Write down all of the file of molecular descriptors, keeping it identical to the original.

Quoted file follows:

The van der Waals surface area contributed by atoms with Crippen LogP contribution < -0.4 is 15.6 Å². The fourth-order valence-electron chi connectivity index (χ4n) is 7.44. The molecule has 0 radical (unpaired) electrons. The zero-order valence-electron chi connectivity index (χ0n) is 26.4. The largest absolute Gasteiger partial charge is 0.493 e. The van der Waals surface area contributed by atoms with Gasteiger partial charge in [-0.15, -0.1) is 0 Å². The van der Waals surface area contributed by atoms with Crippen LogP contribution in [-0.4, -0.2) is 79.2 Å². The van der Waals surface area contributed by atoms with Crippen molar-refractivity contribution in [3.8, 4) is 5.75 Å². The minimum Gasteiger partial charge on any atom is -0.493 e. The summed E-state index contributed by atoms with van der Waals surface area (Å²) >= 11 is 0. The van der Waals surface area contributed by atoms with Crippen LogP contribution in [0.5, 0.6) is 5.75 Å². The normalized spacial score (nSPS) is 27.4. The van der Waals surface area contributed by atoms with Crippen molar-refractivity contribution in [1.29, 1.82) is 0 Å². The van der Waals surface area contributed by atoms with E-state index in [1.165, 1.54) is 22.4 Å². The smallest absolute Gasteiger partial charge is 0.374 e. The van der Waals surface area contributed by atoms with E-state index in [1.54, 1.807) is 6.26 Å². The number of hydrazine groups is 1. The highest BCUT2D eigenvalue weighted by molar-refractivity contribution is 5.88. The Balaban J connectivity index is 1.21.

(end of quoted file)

The van der Waals surface area contributed by atoms with Crippen LogP contribution < -0.4 is 15.6 Å². The fourth-order valence-electron chi connectivity index (χ4n) is 7.44. The molecule has 0 radical (unpaired) electrons. The zero-order valence-electron chi connectivity index (χ0n) is 26.4. The largest absolute Gasteiger partial charge is 0.493 e. The van der Waals surface area contributed by atoms with Gasteiger partial charge in [-0.15, -0.1) is 0 Å². The van der Waals surface area contributed by atoms with Crippen LogP contribution in [-0.4, -0.2) is 79.2 Å². The van der Waals surface area contributed by atoms with Crippen molar-refractivity contribution in [3.8, 4) is 5.75 Å². The minimum Gasteiger partial charge on any atom is -0.493 e. The summed E-state index contributed by atoms with van der Waals surface area (Å²) >= 11 is 0. The van der Waals surface area contributed by atoms with Crippen LogP contribution in [0.5, 0.6) is 5.75 Å². The normalized spacial score (nSPS) is 27.4. The van der Waals surface area contributed by atoms with Crippen molar-refractivity contribution in [1.29, 1.82) is 0 Å². The van der Waals surface area contributed by atoms with E-state index in [1.165, 1.54) is 22.4 Å². The smallest absolute Gasteiger partial charge is 0.374 e. The van der Waals surface area contributed by atoms with E-state index in [1.54, 1.807) is 6.26 Å². The number of hydrazine groups is 1. The highest BCUT2D eigenvalue weighted by molar-refractivity contribution is 5.88. The Balaban J connectivity index is 1.21.